Robert Pearl: Medical malpractice in the age of AI: Who will bear the blame?

June 10, 2024

via by Robert Pearl  | May 30, 2024

More than two-thirds of U.S. physicians have changed their minds about generative artificial intelligence and now view the technology as beneficial to health care. But as AI grows more powerful and prevalent in medicine, apprehensions remain high among medical professionals.

For the last 18 months, I’ve examined the potential uses and misuses of generative AI in medicine — research that culminated in my new book, “ChatGPT, MD.” Over that time, I’ve seen the fears of clinicians evolve — from worries over AI’s reliability and, consequently, patient safety, to a new set of fears: Who will be held liable when something goes wrong?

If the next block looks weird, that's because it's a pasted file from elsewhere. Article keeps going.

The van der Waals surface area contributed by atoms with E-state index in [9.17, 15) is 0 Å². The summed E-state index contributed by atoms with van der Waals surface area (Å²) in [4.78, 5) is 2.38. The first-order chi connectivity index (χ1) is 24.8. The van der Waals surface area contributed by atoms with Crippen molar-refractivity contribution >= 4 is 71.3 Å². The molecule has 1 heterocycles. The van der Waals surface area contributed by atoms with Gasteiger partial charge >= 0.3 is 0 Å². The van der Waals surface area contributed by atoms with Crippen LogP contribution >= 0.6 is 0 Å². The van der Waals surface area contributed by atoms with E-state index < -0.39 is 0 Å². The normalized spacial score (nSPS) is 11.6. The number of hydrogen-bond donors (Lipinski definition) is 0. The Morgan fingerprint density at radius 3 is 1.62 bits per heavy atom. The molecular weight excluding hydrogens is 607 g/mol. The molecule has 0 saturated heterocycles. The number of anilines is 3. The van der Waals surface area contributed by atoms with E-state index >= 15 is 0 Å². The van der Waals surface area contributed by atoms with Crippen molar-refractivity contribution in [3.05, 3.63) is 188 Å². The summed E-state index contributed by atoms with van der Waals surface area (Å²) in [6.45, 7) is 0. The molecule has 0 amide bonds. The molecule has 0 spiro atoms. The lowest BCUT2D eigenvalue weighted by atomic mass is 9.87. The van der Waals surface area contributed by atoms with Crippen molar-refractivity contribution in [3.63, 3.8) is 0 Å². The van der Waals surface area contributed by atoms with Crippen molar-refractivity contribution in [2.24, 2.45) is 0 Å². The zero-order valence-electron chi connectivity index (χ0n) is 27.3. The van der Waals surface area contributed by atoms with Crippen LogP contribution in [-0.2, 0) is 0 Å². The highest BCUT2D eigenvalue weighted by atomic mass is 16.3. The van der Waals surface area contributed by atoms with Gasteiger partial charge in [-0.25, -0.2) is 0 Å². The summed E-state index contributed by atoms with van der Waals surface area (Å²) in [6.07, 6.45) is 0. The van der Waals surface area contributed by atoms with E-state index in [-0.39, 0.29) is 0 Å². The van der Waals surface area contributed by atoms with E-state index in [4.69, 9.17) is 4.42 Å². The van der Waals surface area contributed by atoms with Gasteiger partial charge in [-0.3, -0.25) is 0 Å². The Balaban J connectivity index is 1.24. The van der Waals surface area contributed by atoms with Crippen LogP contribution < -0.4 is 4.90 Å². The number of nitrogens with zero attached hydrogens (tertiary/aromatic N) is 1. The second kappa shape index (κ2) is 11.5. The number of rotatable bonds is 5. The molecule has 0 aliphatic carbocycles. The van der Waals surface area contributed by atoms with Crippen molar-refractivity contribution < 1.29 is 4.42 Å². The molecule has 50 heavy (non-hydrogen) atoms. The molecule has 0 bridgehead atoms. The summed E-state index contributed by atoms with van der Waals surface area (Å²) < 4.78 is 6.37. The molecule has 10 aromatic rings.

Technology experts have grown increasingly optimistic that next generations of AI technology will prove reliable and safe for patients, especially under expert human oversight. As evidence, recall that Google’s first medical AI model, Med-PaLM, achieved a mere “passing score” (60 percent) on the U.S. medical licensing exam in late 2022. Five months later, its successor, Med-PaLM 2, scored at an “expert” doctor level (85 percent).

Since then, numerous studies have shown that generative AI increasingly outperforms medical professionals in various tasks. These include diagnosis, treatment decisions, data analysis and even empathy.  <READ MORE>

Michelle’s Take: To minimize risk when using AI, it’s best to utilize it as a supportive tool and negotiate liability terms with the AI developers.

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